In order to better understand differences in TV viewing within the Hispanic community by generation, Magna Global conducted a survey on Spanish-language and English-language viewing with GfK’s KnowledgePanel Latino. This is an invite-only panel, recruited through address-based sampling, and is therefore statistically projectable to the U.S. adult Hispanic population. Recruited panelists without access to the Internet are provided a computer and Internet service so that they can participate in surveys conducted via the Internet. The survey was programmed in both English and Spanish, with a sample size of 1,200.
The results of the survey revealed sharp differences between first-generation Hispanics, second-generation Hispanics, and third-generation Hispanics in their mix of Spanish-language and English-language TV viewing and in their attitudes towards Spanish-language and English-language networks. Magna Global also found differences within first-generation Hispanics by the number of years they have lived in the U.S., specifically:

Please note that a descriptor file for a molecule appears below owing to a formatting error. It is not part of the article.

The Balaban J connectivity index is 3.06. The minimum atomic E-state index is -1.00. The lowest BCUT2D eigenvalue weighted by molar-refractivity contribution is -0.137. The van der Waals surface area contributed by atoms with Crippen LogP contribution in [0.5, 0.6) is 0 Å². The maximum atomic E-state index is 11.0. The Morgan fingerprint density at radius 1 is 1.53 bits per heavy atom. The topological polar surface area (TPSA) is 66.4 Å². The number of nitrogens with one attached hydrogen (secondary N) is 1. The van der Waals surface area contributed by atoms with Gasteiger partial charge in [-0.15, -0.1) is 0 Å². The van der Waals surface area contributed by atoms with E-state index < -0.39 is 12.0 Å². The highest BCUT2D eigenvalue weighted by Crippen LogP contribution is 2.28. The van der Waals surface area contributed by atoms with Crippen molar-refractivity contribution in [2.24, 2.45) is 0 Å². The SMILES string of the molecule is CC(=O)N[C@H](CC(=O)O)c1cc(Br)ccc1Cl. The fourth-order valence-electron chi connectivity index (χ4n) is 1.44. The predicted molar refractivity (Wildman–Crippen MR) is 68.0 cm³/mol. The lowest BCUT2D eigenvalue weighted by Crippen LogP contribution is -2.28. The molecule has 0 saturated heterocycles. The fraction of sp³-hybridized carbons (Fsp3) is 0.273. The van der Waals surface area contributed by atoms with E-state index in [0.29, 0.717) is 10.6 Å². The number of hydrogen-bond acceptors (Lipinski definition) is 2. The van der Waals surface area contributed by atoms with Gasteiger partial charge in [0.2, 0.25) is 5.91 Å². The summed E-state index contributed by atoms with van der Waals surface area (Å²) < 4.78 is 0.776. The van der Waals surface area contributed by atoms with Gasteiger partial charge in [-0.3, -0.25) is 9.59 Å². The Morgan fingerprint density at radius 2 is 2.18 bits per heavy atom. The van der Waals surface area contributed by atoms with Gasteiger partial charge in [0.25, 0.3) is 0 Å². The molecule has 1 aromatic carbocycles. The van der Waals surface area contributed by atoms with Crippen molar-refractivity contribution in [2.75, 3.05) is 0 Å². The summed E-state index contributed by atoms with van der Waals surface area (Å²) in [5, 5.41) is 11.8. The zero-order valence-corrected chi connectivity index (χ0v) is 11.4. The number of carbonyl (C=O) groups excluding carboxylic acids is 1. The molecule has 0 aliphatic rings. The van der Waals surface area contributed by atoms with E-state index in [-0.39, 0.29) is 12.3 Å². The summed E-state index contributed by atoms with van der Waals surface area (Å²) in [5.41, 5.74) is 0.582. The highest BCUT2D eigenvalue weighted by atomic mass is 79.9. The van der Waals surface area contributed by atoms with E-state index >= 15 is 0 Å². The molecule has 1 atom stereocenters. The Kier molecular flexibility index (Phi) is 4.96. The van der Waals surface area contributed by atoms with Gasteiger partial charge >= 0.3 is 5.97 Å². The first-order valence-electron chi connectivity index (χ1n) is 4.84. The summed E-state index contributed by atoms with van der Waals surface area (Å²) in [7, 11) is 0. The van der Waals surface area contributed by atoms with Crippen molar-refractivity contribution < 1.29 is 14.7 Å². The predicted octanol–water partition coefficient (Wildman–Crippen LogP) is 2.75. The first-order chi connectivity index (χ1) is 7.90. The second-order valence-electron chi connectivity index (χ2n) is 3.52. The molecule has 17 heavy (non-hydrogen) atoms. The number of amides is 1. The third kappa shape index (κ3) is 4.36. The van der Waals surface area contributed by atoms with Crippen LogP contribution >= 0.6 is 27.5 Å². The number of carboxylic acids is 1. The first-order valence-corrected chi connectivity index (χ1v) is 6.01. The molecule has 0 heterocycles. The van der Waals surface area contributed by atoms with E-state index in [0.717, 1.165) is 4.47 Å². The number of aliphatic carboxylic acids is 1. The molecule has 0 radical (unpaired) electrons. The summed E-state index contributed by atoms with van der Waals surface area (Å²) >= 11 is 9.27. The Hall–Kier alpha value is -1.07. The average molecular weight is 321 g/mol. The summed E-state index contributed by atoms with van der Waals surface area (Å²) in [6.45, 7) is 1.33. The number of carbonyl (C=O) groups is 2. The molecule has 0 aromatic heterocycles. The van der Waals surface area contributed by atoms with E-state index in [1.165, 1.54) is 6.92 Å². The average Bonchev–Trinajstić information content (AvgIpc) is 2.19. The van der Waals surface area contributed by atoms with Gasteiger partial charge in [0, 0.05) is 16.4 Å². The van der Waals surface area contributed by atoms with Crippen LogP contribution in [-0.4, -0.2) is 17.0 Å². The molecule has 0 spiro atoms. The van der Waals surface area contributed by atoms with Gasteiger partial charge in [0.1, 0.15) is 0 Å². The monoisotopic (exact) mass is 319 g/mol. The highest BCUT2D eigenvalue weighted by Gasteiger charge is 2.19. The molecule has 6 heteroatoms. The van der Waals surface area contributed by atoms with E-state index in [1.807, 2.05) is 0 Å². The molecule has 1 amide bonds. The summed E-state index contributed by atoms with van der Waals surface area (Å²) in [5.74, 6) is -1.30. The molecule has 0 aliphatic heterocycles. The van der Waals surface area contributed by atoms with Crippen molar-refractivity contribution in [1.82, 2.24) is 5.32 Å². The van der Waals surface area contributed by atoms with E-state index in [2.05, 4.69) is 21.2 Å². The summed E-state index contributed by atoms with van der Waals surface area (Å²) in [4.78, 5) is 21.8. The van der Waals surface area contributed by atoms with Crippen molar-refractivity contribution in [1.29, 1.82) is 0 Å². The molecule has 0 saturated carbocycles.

- Among first-generation Hispanics, Univision and Telemundo were by far the most-viewed networks. At the other end of the generational spectrum, more third generation Hispanics report not watching broadcast TV at all than report watching any of the Spanish-language networks.
- The same pattern held for Spanish-language cable.
- Second-generation Hispanics, who are the most bi-lingual, tend to resemble third-generation Hispanics more than first-generation Hispanics in their viewing preferences and attitudes.
- First-generation Hispanics are also far more likely than second-generation or third-generation Hispanics to trust the news more on Spanish-language networks and to say they are more likely to buy products advertised on Spanish-language networks.
- Among first-generation Hispanics, identifying with and watching Spanish-language networks declines markedly the longer that they have been living in the US.